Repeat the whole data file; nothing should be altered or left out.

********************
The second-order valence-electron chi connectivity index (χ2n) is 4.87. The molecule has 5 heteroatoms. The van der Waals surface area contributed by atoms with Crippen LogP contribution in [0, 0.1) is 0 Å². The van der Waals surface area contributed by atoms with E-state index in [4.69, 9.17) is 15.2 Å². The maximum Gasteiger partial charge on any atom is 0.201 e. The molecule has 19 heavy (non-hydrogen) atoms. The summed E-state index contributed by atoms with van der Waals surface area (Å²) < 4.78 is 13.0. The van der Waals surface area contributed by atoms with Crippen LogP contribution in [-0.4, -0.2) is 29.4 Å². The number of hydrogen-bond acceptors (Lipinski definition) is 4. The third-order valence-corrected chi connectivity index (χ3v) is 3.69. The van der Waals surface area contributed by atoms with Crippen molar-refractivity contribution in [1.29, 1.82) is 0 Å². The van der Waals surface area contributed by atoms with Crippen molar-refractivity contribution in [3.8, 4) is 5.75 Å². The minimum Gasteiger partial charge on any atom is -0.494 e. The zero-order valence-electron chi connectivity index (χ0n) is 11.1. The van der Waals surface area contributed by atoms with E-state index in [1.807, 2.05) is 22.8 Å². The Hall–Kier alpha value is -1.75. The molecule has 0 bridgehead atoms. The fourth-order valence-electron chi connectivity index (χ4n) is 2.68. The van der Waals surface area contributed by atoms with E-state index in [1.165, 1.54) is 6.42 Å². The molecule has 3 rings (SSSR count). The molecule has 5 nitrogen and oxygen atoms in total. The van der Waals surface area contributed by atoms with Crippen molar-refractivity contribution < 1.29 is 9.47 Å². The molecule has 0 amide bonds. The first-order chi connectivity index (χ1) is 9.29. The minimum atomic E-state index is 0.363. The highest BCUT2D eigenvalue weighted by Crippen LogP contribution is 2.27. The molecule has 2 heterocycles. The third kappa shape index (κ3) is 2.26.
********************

The second-order valence-electron chi connectivity index (χ2n) is 4.87. The molecule has 5 heteroatoms. The van der Waals surface area contributed by atoms with Crippen LogP contribution in [0, 0.1) is 0 Å². The van der Waals surface area contributed by atoms with E-state index in [4.69, 9.17) is 15.2 Å². The maximum Gasteiger partial charge on any atom is 0.201 e. The molecule has 19 heavy (non-hydrogen) atoms. The summed E-state index contributed by atoms with van der Waals surface area (Å²) < 4.78 is 13.0. The van der Waals surface area contributed by atoms with Crippen LogP contribution in [-0.4, -0.2) is 29.4 Å². The number of hydrogen-bond acceptors (Lipinski definition) is 4. The third-order valence-corrected chi connectivity index (χ3v) is 3.69. The van der Waals surface area contributed by atoms with Crippen molar-refractivity contribution in [1.29, 1.82) is 0 Å². The van der Waals surface area contributed by atoms with Crippen molar-refractivity contribution in [3.8, 4) is 5.75 Å². The minimum Gasteiger partial charge on any atom is -0.494 e. The zero-order valence-electron chi connectivity index (χ0n) is 11.1. The van der Waals surface area contributed by atoms with E-state index in [1.807, 2.05) is 22.8 Å². The Hall–Kier alpha value is -1.75. The molecule has 0 bridgehead atoms. The fourth-order valence-electron chi connectivity index (χ4n) is 2.68. The van der Waals surface area contributed by atoms with E-state index in [1.165, 1.54) is 6.42 Å². The molecule has 3 rings (SSSR count). The molecule has 5 nitrogen and oxygen atoms in total. The van der Waals surface area contributed by atoms with Crippen molar-refractivity contribution < 1.29 is 9.47 Å². The molecule has 0 amide bonds. The first-order chi connectivity index (χ1) is 9.29. The minimum atomic E-state index is 0.363. The highest BCUT2D eigenvalue weighted by Crippen LogP contribution is 2.27. The molecule has 2 heterocycles. The third kappa shape index (κ3) is 2.26.